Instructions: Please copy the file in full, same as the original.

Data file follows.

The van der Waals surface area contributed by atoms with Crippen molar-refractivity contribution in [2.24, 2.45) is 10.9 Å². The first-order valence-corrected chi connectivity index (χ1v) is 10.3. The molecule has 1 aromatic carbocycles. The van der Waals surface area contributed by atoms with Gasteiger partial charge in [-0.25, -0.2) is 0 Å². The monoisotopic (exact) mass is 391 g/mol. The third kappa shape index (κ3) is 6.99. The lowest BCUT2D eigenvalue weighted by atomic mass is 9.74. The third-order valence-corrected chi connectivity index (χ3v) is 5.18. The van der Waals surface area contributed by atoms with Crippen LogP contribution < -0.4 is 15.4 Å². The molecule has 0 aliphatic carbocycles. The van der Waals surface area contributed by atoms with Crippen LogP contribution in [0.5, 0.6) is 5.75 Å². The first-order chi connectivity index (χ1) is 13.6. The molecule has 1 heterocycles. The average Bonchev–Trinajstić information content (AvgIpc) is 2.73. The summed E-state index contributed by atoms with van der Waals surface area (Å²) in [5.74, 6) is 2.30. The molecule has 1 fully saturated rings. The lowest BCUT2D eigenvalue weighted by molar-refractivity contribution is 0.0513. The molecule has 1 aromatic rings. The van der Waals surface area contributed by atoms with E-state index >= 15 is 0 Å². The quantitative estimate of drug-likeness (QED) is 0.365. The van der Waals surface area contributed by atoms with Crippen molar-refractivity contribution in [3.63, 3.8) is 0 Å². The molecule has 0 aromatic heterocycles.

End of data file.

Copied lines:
The van der Waals surface area contributed by atoms with Crippen molar-refractivity contribution in [2.24, 2.45) is 10.9 Å². The first-order valence-corrected chi connectivity index (χ1v) is 10.3. The molecule has 1 aromatic carbocycles. The van der Waals surface area contributed by atoms with Gasteiger partial charge in [-0.25, -0.2) is 0 Å². The monoisotopic (exact) mass is 391 g/mol. The third kappa shape index (κ3) is 6.99. The lowest BCUT2D eigenvalue weighted by atomic mass is 9.74. The third-order valence-corrected chi connectivity index (χ3v) is 5.18. The van der Waals surface area contributed by atoms with Crippen LogP contribution < -0.4 is 15.4 Å². The molecule has 0 aliphatic carbocycles. The van der Waals surface area contributed by atoms with Crippen LogP contribution in [0.5, 0.6) is 5.75 Å². The first-order chi connectivity index (χ1) is 13.6. The molecule has 1 heterocycles. The average Bonchev–Trinajstić information content (AvgIpc) is 2.73. The summed E-state index contributed by atoms with van der Waals surface area (Å²) in [5.74, 6) is 2.30. The molecule has 1 fully saturated rings. The lowest BCUT2D eigenvalue weighted by molar-refractivity contribution is 0.0513. The molecule has 1 aromatic rings. The van der Waals surface area contributed by atoms with E-state index >= 15 is 0 Å². The quantitative estimate of drug-likeness (QED) is 0.365. The van der Waals surface area contributed by atoms with Crippen molar-refractivity contribution in [3.63, 3.8) is 0 Å². The molecule has 0 aromatic heterocycles.